Some black voters in the Youngstown, Ohio, area are expressing reservations about President Obama this year because of his stance on some social issues that offend their religious beliefs. It's unclear, however, how many will sit home or change their votes as a result.
Are you better off than you were four years ago? That's the question first posed by Ronald Reagan in 1980, and one that Republicans are again using as one of their main arguments against the re-election of President Obama. Weekends on All Things Considered host Guy Raz puts the question to two economists, Dean Baker of the Center for Economic and Policy Research, and Douglas Holtz-Eakin of the American Action Forum. NPR's Don Gonyea also has the latest from the campaign trail in Florida.
Now that Chicago Mayor Rahm Emanuel is in charge of raising really big dollars for a superPAC that supports President Obama, wealthy Democrats all over the country may be eyeing their phones nervously. Sources tell NPR that Emanuel will be pushing for donations of $10 million and more.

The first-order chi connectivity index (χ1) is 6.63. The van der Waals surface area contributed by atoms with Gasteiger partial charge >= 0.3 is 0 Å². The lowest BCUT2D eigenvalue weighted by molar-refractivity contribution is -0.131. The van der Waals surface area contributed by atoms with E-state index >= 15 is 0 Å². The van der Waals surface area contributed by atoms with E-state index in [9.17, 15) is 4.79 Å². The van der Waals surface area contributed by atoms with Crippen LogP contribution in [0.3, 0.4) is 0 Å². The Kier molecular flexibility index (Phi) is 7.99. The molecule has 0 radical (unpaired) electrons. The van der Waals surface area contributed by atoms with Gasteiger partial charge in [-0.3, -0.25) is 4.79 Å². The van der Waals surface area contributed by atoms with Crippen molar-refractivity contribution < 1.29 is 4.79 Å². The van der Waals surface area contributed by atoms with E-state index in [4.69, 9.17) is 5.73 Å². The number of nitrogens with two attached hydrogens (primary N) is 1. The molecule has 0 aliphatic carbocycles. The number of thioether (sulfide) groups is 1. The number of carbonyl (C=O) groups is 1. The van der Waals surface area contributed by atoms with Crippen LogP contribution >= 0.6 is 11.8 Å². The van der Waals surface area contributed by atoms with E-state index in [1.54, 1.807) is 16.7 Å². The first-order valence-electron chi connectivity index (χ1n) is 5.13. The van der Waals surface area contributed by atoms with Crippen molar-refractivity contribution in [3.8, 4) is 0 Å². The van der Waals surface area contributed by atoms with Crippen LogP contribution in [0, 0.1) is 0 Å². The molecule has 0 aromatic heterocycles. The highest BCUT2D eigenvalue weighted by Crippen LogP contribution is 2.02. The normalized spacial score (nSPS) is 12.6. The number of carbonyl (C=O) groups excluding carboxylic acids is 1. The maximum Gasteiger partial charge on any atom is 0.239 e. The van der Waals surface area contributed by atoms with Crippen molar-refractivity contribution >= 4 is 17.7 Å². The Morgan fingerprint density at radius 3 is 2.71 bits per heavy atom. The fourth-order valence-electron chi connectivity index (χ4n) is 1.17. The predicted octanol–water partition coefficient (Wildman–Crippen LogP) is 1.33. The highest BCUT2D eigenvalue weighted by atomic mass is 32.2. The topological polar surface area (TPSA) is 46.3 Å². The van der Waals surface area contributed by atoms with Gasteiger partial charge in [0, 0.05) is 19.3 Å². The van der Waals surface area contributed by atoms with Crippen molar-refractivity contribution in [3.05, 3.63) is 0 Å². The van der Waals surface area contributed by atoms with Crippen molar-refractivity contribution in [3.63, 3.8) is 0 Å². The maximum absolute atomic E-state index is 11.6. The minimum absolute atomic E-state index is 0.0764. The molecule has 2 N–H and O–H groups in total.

President Obama and former Gov. Mitt Romney headed for the politically important states of Iowa and New Hampshire Friday. With the political conventions over and the jobs numbers out, Iowa Public Radio's Sarah McCammon checks in with voters in the swing state of Iowa to see how they're feeling about the candidates.
After the conventions, the presidential candidates are back to wooing voters on a smaller stage. Both President Obama and Republican rival Mitt Romney traveled to New Hampshire and Iowa Friday. As NPR's Scott Horsley reports, both of their messages were colored by some bad news on the jobs' front.
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